Since the first episode I watched of The Big Bang Theory I got hooked. However, there was a pebble in the shoe of my amusement that I didn’t spot until the 4th or 5th episode and it was the title sequence. It is not hard to understand what they did with it and human kind’s timeline at high speed, but it was too much for my little brain and soon I started for either walking out of the room or pressing a cushion against my face at the beginning of each episode.
Two years ago I created my own version of QI over the Easter holidays, simply because I wasn’t happy with the 70s style sequence they gave one of my favourite quiz shows. So I decided to do the same for one of my favourite sitcoms. Although to be honest it was more for my own satisfaction than anything else, as I have nothing against TBBT.
I even love the symmetry of its acronym… in an OCD way.
This was the result:
I couldn’t resist the temptation of creating little animated gifs of all the character.
Here are all the characters together. For some reason creating the men was really straight forward and I was pleased at the first or second go. With the girls however I had a little more trouble, I did my best to make them justice and portray their characters as best I can.
And here are the planets.
Here are some interesting facts about the title sequence you may not notice the first time you watch it:
- The neanderthal version of Sheldon has a Green Lantern design on his “tunic”.
- The lab at the end is based on Leonard’s Lab as seen on season 6 ep5: The Holographic Excitation, when Penny decides to take more interest in his work.
- Only the female characters have coloured eyes. All men have black eyes. For no reason other than they look better that way.
- Penny’s hands are very large on purpose. Sheldon repeatedly alludes to her having giant hands when they first meet.
- The pyramid is the only real 3D object in the title sequence.
- My 5 year old son, Rafi, helped me design Howard’s rocket.
- To animate the characters alone I had to create over 150 layers in Illustrator.
- It took me 2.5 days to finish this sequence since the mount I opened the laptop to start working on it to the moment I decided I had finished.
- I am currently (April 22nd, 2014 23:59) considering adding a monkey to the sequence.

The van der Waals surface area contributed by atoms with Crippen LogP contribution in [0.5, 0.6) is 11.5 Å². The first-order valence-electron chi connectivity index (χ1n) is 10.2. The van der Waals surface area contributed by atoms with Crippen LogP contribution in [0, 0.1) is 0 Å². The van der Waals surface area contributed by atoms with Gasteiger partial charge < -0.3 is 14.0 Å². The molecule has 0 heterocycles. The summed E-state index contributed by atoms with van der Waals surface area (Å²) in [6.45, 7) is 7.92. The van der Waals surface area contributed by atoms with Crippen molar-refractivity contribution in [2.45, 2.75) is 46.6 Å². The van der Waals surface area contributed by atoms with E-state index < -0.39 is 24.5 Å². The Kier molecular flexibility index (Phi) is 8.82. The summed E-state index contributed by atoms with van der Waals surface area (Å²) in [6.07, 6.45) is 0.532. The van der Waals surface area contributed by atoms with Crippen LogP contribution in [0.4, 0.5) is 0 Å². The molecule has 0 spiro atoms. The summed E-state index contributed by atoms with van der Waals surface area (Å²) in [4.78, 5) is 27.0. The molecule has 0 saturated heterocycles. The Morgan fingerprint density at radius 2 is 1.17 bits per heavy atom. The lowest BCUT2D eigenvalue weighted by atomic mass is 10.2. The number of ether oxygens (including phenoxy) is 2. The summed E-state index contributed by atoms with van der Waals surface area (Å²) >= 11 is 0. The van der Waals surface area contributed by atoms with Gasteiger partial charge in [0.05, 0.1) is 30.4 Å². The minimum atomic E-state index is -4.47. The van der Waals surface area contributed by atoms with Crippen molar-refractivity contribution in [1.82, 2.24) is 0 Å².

- The formulas in the sky are real formulas, such as the Pythagorean Theorem, Newton’s universal law of gravitation, Euler’s formula for polyhedra, the wave equation, the Second law of thermodynamics and of course Einstein’s theory of relativity. Among others.
- I haven’t watched season 7 yet. :(
Many of you have been asking: *”But Alex, how can I draw a cat realistically?” So, as a way to say thank you for all your lovely messages, here’s my contribution to help you achieve your life’s goal of drawing a believable cat. Just follow this easy steps and you’ll get there. It’s a no brainer!
1. Work out the proportions, body language, composition, cropping, intentions, motives and underlying emotiveness of your subject. Try and decide at this point what is it this cat is actually thinking about? Then translate it in some basic lines, don’t worry if it looks rubbish at this stage, it’s meant to look like that!
2. Now map out all the shady areas, to be more precise the areas that are not going to be in direct contact with the light and that, as result of this, are darker than the rest. They do this so we can tell them apart. Add some whiskers if that makes you feel safer.
3. Add some detail.
And you’re done! I bet you never realised it was so easy. Feel free to leave lots of grateful comments underneath. Now go and show off to the world your new skills and be happy!
* Not really.
So, this is the design I was working. It was a custom designed and custom made iPad holder for my lovely wife. It has a concealed magnet within the plywood so she can easily and quickly stick it on the fridge when it’s not needed.
As you can see, I was aiming for practical. Here’s another image with some magnet action.